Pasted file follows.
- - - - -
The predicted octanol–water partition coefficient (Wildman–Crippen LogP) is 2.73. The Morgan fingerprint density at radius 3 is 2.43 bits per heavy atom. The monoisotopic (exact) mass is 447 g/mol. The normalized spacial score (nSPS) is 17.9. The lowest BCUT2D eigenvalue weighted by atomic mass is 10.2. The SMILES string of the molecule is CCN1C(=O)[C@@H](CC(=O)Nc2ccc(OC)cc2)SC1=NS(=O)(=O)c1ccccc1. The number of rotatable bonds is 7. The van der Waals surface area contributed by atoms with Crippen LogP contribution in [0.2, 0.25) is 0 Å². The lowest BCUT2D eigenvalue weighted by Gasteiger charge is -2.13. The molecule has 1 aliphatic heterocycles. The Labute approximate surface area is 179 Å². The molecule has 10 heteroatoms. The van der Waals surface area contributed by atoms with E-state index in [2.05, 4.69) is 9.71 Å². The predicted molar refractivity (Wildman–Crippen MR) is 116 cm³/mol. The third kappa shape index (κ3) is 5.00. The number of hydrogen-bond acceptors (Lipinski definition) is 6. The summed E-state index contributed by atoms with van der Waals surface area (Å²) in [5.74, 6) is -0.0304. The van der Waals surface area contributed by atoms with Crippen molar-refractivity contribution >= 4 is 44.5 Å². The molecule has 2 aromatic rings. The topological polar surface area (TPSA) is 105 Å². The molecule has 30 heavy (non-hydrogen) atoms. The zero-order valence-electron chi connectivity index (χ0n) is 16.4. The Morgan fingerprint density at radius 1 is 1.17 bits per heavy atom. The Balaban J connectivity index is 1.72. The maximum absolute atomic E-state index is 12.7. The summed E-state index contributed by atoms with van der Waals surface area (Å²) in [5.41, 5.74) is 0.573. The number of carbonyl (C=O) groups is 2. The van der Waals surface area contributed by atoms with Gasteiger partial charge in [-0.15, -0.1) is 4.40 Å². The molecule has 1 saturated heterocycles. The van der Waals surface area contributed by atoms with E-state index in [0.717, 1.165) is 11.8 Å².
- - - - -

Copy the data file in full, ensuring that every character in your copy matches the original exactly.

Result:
The predicted octanol–water partition coefficient (Wildman–Crippen LogP) is 2.73. The Morgan fingerprint density at radius 3 is 2.43 bits per heavy atom. The monoisotopic (exact) mass is 447 g/mol. The normalized spacial score (nSPS) is 17.9. The lowest BCUT2D eigenvalue weighted by atomic mass is 10.2. The SMILES string of the molecule is CCN1C(=O)[C@@H](CC(=O)Nc2ccc(OC)cc2)SC1=NS(=O)(=O)c1ccccc1. The number of rotatable bonds is 7. The van der Waals surface area contributed by atoms with Crippen LogP contribution in [0.2, 0.25) is 0 Å². The lowest BCUT2D eigenvalue weighted by Gasteiger charge is -2.13. The molecule has 1 aliphatic heterocycles. The Labute approximate surface area is 179 Å². The molecule has 10 heteroatoms. The van der Waals surface area contributed by atoms with E-state index in [2.05, 4.69) is 9.71 Å². The predicted molar refractivity (Wildman–Crippen MR) is 116 cm³/mol. The third kappa shape index (κ3) is 5.00. The number of hydrogen-bond acceptors (Lipinski definition) is 6. The summed E-state index contributed by atoms with van der Waals surface area (Å²) in [5.74, 6) is -0.0304. The van der Waals surface area contributed by atoms with Crippen molar-refractivity contribution >= 4 is 44.5 Å². The molecule has 2 aromatic rings. The topological polar surface area (TPSA) is 105 Å². The molecule has 30 heavy (non-hydrogen) atoms. The zero-order valence-electron chi connectivity index (χ0n) is 16.4. The Morgan fingerprint density at radius 1 is 1.17 bits per heavy atom. The Balaban J connectivity index is 1.72. The maximum absolute atomic E-state index is 12.7. The summed E-state index contributed by atoms with van der Waals surface area (Å²) in [5.41, 5.74) is 0.573. The number of carbonyl (C=O) groups is 2. The van der Waals surface area contributed by atoms with Gasteiger partial charge in [-0.15, -0.1) is 4.40 Å². The molecule has 1 saturated heterocycles. The van der Waals surface area contributed by atoms with E-state index in [0.717, 1.165) is 11.8 Å².